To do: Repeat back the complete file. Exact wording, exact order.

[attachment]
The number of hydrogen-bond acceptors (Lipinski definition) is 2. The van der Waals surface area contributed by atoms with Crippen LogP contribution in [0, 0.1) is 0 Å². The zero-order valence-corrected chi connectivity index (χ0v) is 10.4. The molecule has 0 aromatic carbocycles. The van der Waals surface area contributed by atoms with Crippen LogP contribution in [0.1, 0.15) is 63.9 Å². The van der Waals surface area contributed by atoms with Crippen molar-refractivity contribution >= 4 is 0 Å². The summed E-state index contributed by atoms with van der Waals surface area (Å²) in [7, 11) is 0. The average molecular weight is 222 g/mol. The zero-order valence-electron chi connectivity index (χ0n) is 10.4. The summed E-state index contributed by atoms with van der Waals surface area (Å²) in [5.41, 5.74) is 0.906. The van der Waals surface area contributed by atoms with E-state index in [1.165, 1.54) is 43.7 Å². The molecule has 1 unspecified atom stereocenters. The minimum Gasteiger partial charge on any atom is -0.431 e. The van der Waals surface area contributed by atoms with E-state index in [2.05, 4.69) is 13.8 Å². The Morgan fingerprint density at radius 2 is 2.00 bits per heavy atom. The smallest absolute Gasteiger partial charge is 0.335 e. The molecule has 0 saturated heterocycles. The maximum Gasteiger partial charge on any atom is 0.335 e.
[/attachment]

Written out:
The number of hydrogen-bond acceptors (Lipinski definition) is 2. The van der Waals surface area contributed by atoms with Crippen LogP contribution in [0, 0.1) is 0 Å². The zero-order valence-corrected chi connectivity index (χ0v) is 10.4. The molecule has 0 aromatic carbocycles. The van der Waals surface area contributed by atoms with Crippen LogP contribution in [0.1, 0.15) is 63.9 Å². The van der Waals surface area contributed by atoms with Crippen molar-refractivity contribution >= 4 is 0 Å². The summed E-state index contributed by atoms with van der Waals surface area (Å²) in [7, 11) is 0. The average molecular weight is 222 g/mol. The zero-order valence-electron chi connectivity index (χ0n) is 10.4. The summed E-state index contributed by atoms with van der Waals surface area (Å²) in [5.41, 5.74) is 0.906. The van der Waals surface area contributed by atoms with E-state index in [1.165, 1.54) is 43.7 Å². The molecule has 1 unspecified atom stereocenters. The minimum Gasteiger partial charge on any atom is -0.431 e. The van der Waals surface area contributed by atoms with E-state index in [2.05, 4.69) is 13.8 Å². The Morgan fingerprint density at radius 2 is 2.00 bits per heavy atom. The smallest absolute Gasteiger partial charge is 0.335 e. The molecule has 0 saturated heterocycles. The maximum Gasteiger partial charge on any atom is 0.335 e.